June 24, 2022

Who needs political party conventions?

In 1880, Roscoe Conkling of New York electrified Republican delegates with a nominating speech on behalf of Ulysses Grant.
Photo: Bettmann Archives via Getty Images

Every four years there is early excitement about a plausible remote scenario in which one of the two national conventions of political parties ends up having a deliberative function. Then finally the possibility wears off, and we are left with the disappointing reality of conventions as presidential campaign commercials with loads of props and extras.

This year, the abundance of credible candidates and the unpredictable direction of the early contests kept the “contested convention” fantasy alive for Democrats much longer than usual. I wrote an article on February 28 about this possibility, three days before Joe Biden took a clear lead with a Super Tuesday boffo performance and had a head-to-head competition with Bernie Sanders. Needless to say, things have changed a bit since then. COVID-19 has already delayed the Democratic convention until August, and alleged candidate Joe Biden has suggested it could be a “virtual” event. Either way, the chances of a real drama in (or the cyberspace version of) Milwaukee are due to the unlikely possibility that Tara Reade’s sexual assault allegation against Biden could seriously endanger her nomination.

So particularly if the convention is no longer a “live” event (likely for Democrats, and still possible for Republicans) and serves no deliberative purpose, why bother? New York Time‘Adam Nagourney and Matt Flegenheimer explore this antiquated topic and don’t really find an answer. Yes, they speak to as many older Democrats (even Walter Mondale!) As possible who actually remember when conventions were at least more spontaneous, if not essential. But no one else has much to say to defend the tradition. It’s a bit like nuclear weapon: if conventions give the presidential candidate a momentary “bump” in the polls, you don’t necessarily want to unilaterally give up having one. But other than the fact that presidential candidates are no longer chosen by conventions, and vice-presidential choices are no longer announced there either, the whole thing is incredibly retro, as I argued six years ago. year :

Aside from the totally non-deliberative aspects of today’s conventions, there is something very anachronistic about the idea that the best way to get American attention is to go through an endless parade of elected officials standing in front of a podium in tightly scripted reading costumes. (with a few exceptions, Clint Eastwood) speech. I worked on this end of the Democratic convention operation from 1988 to 2008, and every four years I was amazed that we were doing it all over again. No progress in pyrotechnics or “Real People” or in the use of video could really obscure the reality that we were following a format better suited to the 19th century.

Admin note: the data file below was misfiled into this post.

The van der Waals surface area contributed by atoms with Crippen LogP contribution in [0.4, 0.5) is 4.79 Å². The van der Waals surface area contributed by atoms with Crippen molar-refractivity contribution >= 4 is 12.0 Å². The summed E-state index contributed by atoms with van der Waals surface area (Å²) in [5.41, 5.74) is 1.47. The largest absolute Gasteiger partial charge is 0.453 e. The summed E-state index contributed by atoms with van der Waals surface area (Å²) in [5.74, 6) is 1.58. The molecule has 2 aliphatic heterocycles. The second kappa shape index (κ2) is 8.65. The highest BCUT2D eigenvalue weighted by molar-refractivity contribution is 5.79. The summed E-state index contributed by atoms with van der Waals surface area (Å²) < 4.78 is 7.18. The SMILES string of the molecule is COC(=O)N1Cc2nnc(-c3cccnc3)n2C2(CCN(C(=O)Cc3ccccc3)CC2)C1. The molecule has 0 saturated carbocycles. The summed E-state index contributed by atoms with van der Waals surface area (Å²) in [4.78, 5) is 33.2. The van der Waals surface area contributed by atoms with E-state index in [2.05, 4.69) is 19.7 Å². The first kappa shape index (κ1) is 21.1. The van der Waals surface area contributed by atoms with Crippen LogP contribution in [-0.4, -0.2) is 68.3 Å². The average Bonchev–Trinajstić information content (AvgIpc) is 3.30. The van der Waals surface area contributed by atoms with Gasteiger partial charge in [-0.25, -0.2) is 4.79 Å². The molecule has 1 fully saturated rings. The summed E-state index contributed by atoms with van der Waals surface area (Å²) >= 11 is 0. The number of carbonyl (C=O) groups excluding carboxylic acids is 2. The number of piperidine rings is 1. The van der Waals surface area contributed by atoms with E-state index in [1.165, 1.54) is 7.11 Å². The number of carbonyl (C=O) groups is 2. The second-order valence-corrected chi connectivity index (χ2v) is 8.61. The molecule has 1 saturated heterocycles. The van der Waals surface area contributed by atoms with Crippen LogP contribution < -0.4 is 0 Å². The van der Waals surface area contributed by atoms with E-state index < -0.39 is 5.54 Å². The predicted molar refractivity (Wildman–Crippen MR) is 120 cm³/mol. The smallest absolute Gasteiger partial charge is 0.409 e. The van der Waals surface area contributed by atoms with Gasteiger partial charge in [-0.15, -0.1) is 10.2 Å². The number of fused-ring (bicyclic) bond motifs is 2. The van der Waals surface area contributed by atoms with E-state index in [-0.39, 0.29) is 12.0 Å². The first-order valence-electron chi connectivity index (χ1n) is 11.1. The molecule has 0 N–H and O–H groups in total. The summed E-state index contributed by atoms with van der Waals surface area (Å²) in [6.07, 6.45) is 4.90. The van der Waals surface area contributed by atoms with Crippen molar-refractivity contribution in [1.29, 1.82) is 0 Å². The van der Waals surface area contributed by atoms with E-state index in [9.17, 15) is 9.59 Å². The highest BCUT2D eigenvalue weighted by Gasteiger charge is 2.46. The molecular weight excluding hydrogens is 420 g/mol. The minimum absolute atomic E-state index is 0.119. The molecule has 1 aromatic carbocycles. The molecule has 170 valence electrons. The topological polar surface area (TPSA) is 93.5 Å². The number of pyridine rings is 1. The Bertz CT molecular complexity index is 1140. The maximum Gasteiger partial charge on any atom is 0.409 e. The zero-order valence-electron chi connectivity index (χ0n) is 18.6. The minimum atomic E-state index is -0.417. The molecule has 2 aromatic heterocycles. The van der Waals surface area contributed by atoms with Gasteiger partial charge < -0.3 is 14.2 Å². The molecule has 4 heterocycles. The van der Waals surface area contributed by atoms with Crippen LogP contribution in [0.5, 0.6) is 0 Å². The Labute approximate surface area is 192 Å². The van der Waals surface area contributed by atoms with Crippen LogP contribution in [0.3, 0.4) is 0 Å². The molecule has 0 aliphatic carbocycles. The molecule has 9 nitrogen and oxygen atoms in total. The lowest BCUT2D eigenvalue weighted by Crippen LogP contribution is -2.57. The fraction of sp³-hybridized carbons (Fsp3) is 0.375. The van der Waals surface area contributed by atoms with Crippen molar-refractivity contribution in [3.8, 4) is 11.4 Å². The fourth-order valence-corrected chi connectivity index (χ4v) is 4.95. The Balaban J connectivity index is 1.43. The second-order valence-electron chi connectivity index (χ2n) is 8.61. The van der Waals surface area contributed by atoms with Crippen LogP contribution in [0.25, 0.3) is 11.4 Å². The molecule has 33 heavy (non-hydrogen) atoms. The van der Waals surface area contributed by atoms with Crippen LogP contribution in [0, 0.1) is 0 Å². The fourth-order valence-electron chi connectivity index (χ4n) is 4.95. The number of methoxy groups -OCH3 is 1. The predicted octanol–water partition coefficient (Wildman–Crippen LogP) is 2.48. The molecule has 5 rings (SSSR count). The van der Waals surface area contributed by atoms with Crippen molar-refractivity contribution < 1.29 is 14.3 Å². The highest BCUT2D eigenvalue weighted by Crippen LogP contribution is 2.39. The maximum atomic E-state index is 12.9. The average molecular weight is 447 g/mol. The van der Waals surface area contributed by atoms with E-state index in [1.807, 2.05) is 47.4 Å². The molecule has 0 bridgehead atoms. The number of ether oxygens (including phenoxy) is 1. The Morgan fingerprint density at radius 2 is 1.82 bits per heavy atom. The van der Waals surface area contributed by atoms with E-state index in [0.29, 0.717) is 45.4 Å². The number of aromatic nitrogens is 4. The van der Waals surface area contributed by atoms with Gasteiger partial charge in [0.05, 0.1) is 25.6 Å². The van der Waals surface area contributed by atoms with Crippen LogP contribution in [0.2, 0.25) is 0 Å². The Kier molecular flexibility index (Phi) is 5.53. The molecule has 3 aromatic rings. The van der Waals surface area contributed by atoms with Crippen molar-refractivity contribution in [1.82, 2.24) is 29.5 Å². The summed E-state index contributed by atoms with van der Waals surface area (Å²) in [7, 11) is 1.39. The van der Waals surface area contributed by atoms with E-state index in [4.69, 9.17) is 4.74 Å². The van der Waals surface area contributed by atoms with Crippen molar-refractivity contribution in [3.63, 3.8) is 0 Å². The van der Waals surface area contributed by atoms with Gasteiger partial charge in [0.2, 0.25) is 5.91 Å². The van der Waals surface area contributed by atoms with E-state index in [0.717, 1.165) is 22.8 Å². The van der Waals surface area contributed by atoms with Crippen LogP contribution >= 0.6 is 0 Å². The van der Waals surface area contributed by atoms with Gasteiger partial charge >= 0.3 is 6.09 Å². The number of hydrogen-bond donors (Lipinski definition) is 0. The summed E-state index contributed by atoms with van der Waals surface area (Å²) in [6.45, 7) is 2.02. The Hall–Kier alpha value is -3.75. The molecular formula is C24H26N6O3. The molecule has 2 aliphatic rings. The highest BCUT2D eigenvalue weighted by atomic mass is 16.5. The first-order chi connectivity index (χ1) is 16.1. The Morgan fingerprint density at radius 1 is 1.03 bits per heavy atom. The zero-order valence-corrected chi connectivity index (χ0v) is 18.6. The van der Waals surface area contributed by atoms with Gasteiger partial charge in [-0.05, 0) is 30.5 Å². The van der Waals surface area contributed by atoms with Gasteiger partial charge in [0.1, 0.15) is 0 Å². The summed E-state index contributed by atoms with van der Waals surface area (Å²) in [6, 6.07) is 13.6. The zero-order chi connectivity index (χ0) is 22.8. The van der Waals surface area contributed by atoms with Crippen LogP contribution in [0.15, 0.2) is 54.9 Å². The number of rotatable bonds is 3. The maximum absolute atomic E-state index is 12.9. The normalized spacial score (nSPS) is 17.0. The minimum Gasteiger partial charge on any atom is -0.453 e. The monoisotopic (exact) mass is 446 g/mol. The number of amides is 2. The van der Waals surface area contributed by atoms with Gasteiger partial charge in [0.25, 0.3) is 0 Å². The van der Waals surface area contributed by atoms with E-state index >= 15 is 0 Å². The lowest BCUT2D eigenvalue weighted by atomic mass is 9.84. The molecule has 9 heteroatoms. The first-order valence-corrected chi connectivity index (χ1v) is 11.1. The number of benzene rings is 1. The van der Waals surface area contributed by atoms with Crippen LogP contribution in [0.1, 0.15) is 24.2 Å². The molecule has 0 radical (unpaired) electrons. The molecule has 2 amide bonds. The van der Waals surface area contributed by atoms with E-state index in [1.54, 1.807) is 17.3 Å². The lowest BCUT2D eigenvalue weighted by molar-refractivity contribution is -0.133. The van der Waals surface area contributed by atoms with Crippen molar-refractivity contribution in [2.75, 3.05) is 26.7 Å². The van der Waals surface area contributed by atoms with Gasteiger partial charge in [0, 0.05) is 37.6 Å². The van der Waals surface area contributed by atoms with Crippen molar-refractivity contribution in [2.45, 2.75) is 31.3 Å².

In case you are not familiar with the devolution of the agreement, here are some important steps:

1976 Republicans: The last convention at which there was no doubt about the identity of a major party candidate.

1972 Democrats: George McGovern delivers his acceptance speech at 2:48 a.m. ET, leading to dramatically tight schedules and scripted proceedings in both parties.

1968: the last year before the adoption of rules requiring primaries to choose most or all of the delegates. Also the latest conventions with “spontaneous” demonstrations on the part of the candidates whose names have been formally nominated.

1956 Democrats: Presidential candidate Adlai Stevenson let delegates name his running mate without making a recommendation. In the second round, Estes Kefauver edged John F. Kennedy (Albert Gore Sr., was third in the first round).

1952 Democrats: last race for the presidential nomination with several ballots; Stevenson wrote in the third round.

1940 Republicans: Scramble convention of stage-run galleries with chants of “We Want Willkie!” “

Democrats of 1924: Dark Horse John W. Davis Named on 103rd Ballot.

Republicans of 1920: The original “smoke-filled room” chose Warren Harding, who was later named on the tenth ballot.

Democrats 1896: Keynote speaker William Jennings Bryan electrifies the convention with his “Golden Cross” speech and is himself nominated on the fifth ballot.

1880 Republicans: Roscoe Conkling of New York delivers arguably the most famous nominating speech of all time, for Ulysses S. Grant, beginning:

When asked what state he is from,

Our only answer will be,

It comes from Appomatox

And its famous apple tree.

Grant didn’t win that third nomination, but it was quite a speech.

All of these episodes are practically unimaginable now, although in theory someone could give a nominating speech that will long be remembered (the last really famous speech at the convention, that of Barack Obama in 2004, was an opening speech. ). As we can discover if one or both conventions are ‘virtual’, you don’t need an arena full of live spectators to deliver a great speech, although there is likely to be a lengthy debate on. the opportunity for canned applause.

If Democrats go ‘virtual’ and Republicans stick with an old-school crowd in Charlotte, it will be a high-profile reminder of each party’s relative degree of caution about COVID-19. Republicans can rejoice at the courage and optimism involved in ignoring the risk, but you have to say that nothing could be worse for the GOP in the general election than the stories of steadily increasing coronavirus infections among Republican delegates who gathered to cheer Trump on the rafters.

It would be better if both sides canceled everything, nominate candidates from a distance and stop the increasingly empty ritual of summons.